Cavanagh places the first instance of gendered bathrooms in 1739 at a Parisian ball, and the first Canadian version at Eaton's where a "Ladies Gallery and Waiting Room," a powder room, was created. "It's the bladder as a leash," says Cavanagh. "But though they built these rooms for customers, they later became infamous for gay male sex. The taboo has been sexualized."
Public restrooms "exist on the cusp of public and private" explains Cavanagh and, as always, gay sex is colourfully condemned. "There is a direct parallel drawn between gayness and shit. Phrases like 'treat them like shit' and 'fudgepacker' demonstrate our anxieties about shit. There is so much shame around scat play though I've found from a lot of doms that scat play is more likely to be requested by straight men." Cavanagh laughs. "It's a little outside of the purview of research I'm interested in," but she also notes that much of the graffiti, the dialogue, that happens on bathroom walls is written using shit. And the writing on stall walls leads to Cavanagh's favourite story that emerged from the research.
"A gay male who is not feeling included in the the white gay male cruising scene writes stories on bathroom walls about how he waits for sex that never happens. Someone begins commenting and a dialogue results. It creates a new intimacy, they become pen pals. They share stories of longing to be part of the cruising scene. Then they meet accidentally and the racialized man finds that his correspondent is actually a trans man. They have sex in the bathroom but the correspondence stops and they never see each other again. What does it mean to have sex in a bathroom when you feel you don't belong? We need to push assumptions of what is sexy, make more spaces for sex to happen."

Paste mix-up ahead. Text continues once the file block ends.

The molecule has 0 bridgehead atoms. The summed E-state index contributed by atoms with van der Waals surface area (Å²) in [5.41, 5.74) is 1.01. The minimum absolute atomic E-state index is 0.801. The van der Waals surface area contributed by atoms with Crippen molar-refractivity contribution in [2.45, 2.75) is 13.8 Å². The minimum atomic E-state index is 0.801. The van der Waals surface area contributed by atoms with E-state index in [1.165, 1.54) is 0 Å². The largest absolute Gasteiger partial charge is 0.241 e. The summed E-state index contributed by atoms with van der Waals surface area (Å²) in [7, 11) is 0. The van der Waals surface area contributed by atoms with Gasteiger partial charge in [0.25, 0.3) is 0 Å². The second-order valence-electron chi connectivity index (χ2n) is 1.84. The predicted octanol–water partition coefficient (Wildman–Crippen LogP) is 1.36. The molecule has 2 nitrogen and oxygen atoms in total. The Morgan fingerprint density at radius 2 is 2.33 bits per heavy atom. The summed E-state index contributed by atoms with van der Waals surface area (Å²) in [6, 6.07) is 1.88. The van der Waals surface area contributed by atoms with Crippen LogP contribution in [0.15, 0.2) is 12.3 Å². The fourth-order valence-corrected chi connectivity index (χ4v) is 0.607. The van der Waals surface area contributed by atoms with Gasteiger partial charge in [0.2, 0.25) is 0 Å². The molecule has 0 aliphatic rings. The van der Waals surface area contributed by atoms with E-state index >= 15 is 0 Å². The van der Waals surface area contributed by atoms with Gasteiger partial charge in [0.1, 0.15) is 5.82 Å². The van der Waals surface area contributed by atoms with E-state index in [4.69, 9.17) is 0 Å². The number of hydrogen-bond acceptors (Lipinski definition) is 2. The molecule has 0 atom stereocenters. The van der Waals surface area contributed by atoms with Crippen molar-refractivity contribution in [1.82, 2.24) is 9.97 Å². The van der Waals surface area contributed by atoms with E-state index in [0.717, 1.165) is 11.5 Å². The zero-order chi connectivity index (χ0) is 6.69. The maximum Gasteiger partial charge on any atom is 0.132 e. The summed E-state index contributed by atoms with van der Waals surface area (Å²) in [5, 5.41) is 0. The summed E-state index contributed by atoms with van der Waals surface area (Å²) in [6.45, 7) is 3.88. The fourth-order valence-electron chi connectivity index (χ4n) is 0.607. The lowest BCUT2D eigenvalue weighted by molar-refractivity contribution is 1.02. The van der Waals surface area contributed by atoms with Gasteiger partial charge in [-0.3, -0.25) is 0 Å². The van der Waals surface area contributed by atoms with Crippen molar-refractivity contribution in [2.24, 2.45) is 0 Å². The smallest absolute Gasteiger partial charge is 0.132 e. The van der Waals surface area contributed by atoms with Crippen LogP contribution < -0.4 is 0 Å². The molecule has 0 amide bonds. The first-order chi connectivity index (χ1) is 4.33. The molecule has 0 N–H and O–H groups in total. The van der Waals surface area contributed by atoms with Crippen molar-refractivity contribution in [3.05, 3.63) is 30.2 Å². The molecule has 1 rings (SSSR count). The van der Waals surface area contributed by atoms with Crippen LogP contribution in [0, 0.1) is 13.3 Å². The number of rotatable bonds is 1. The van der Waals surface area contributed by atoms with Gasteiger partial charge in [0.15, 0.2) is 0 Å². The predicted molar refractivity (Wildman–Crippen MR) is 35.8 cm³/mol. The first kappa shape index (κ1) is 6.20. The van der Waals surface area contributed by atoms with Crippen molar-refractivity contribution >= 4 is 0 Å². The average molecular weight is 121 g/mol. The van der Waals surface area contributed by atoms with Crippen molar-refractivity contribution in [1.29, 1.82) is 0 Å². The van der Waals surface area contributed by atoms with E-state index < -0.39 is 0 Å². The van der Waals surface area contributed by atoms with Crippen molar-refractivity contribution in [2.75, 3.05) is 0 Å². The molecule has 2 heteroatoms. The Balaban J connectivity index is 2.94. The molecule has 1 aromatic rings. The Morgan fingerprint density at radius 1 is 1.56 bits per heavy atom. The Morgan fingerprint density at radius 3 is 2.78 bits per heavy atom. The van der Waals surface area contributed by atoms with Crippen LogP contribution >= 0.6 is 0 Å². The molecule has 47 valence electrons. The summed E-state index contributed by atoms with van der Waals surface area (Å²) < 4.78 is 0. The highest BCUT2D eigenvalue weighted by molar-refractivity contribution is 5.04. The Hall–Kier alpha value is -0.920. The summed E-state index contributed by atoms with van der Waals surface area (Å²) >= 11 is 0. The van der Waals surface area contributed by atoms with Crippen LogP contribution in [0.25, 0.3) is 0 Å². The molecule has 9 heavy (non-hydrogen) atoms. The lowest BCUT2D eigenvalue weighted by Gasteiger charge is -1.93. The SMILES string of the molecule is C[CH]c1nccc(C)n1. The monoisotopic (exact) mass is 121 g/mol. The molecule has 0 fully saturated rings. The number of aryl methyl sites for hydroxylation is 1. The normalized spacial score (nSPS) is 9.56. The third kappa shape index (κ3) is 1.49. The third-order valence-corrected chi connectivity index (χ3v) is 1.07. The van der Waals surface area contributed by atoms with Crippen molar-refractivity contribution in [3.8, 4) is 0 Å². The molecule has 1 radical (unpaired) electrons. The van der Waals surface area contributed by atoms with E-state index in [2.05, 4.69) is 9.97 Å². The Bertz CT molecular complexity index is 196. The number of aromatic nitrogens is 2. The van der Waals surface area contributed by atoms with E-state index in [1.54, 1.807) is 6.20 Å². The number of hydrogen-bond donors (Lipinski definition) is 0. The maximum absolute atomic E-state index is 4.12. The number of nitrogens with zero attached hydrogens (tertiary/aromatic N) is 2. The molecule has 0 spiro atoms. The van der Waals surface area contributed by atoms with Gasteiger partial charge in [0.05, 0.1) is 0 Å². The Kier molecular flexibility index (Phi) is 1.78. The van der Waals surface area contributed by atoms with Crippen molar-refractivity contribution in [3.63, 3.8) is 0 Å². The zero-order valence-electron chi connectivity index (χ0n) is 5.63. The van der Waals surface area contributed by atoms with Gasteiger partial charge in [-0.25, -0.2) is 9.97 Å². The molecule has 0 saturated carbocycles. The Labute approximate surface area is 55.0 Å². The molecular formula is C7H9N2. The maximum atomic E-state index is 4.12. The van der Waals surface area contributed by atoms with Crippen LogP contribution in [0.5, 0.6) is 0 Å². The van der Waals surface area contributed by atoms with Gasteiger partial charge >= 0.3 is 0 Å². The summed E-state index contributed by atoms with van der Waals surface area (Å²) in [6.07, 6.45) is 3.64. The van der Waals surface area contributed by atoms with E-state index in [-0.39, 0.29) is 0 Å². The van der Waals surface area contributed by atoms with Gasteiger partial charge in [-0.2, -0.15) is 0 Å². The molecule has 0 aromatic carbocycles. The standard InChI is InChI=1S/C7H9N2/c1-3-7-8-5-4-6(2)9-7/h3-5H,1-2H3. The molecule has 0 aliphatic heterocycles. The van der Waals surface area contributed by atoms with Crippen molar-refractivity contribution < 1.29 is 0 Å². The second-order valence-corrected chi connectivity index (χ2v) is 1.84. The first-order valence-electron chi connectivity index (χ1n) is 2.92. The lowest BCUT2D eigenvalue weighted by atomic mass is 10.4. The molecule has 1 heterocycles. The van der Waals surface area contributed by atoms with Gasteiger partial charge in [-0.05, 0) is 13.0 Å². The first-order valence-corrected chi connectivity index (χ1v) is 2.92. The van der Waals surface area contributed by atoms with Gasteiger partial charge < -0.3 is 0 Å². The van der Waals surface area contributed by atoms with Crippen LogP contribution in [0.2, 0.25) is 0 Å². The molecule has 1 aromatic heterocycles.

Fittingly, for a theatrical company dubbed "Libido Productions," this production of Queer Bathroom Stories will venture far beyond the sensual pleasures of Charmin, Ikea or a Porta Potty. The lavish and clever design, a Buddies trademark, features "suspended see-through bathroom doors," the better to view the intimate adventures and revelations. The original, and very sexy, cast composed of Tyson James, Chy Ryan Spain and Hallie Burt is back and none of the three have any qualms about exposing body and soul. Cavanagh hopes that the voyeuristic thrills will lead to exhibitionist ones, "Whenever we're able to talk openly and honestly, our experiences are validated. We can engage our taboos and fears and anxieties by sharing stories.”
Of course engaging taboos always creates a backlash and Cavanagh is delighted to learn that Real Women of Canada has called Queer Bathroom Stories "an obnoxious, deranged and hateful attack on heterosexuals."
Cavanagh laughs, "They hate anything feminist, gay positive or queer. I'm proud to be advancing what they call the left wing, feminist, homosexual agenda. It's important to talk about human rights and what counts as natural or normal, and what is hetero-centric."
It can only be healthy - "natural" and "normal" - to explore taboos on stage: Queer Bathroom Stories is following in a grand Buddies tradition. And, afterwards, or at intermission, there are comfortable stalls downstairs designed for another grand Buddies tradition: creating material for Queer Bathroom Stories part II.
Queer Bathroom Stories runs Sat, May 31 to Sun, June 15 at Buddies in Bad Times Theatre, 12 Alexander St. buddiesinbadtimes.com